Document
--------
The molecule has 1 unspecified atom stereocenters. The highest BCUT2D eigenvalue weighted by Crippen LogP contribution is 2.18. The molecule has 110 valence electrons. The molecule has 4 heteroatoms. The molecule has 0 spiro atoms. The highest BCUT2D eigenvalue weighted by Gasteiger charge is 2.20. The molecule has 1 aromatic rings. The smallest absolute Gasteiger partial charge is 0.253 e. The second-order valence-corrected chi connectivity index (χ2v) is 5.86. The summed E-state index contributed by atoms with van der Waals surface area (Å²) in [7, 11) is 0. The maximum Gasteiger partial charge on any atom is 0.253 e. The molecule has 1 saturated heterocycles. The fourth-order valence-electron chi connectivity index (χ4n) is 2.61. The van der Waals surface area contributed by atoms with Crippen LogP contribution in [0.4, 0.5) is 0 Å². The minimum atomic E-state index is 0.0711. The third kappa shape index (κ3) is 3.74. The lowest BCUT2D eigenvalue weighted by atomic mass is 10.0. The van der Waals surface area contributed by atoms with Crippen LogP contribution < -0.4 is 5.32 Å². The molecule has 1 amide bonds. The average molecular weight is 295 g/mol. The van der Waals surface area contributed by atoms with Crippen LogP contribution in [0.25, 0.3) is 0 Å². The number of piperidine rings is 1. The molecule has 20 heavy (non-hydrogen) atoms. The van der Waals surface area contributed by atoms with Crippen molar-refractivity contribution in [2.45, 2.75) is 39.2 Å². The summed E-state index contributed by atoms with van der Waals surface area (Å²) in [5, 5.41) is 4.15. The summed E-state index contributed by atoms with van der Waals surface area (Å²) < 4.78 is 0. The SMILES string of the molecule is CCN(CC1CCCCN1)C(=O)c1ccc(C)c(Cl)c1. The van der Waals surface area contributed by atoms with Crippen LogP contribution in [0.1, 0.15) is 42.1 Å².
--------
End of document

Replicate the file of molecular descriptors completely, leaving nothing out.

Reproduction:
The molecule has 1 unspecified atom stereocenters. The highest BCUT2D eigenvalue weighted by Crippen LogP contribution is 2.18. The molecule has 110 valence electrons. The molecule has 4 heteroatoms. The molecule has 0 spiro atoms. The highest BCUT2D eigenvalue weighted by Gasteiger charge is 2.20. The molecule has 1 aromatic rings. The smallest absolute Gasteiger partial charge is 0.253 e. The second-order valence-corrected chi connectivity index (χ2v) is 5.86. The summed E-state index contributed by atoms with van der Waals surface area (Å²) in [7, 11) is 0. The maximum Gasteiger partial charge on any atom is 0.253 e. The molecule has 1 saturated heterocycles. The fourth-order valence-electron chi connectivity index (χ4n) is 2.61. The van der Waals surface area contributed by atoms with Crippen LogP contribution in [0.4, 0.5) is 0 Å². The minimum atomic E-state index is 0.0711. The third kappa shape index (κ3) is 3.74. The lowest BCUT2D eigenvalue weighted by atomic mass is 10.0. The van der Waals surface area contributed by atoms with Crippen LogP contribution < -0.4 is 5.32 Å². The molecule has 1 amide bonds. The average molecular weight is 295 g/mol. The van der Waals surface area contributed by atoms with Crippen LogP contribution in [0.25, 0.3) is 0 Å². The number of piperidine rings is 1. The molecule has 20 heavy (non-hydrogen) atoms. The van der Waals surface area contributed by atoms with Crippen molar-refractivity contribution in [2.45, 2.75) is 39.2 Å². The summed E-state index contributed by atoms with van der Waals surface area (Å²) in [5, 5.41) is 4.15. The summed E-state index contributed by atoms with van der Waals surface area (Å²) < 4.78 is 0. The SMILES string of the molecule is CCN(CC1CCCCN1)C(=O)c1ccc(C)c(Cl)c1. The van der Waals surface area contributed by atoms with Crippen LogP contribution in [0.1, 0.15) is 42.1 Å².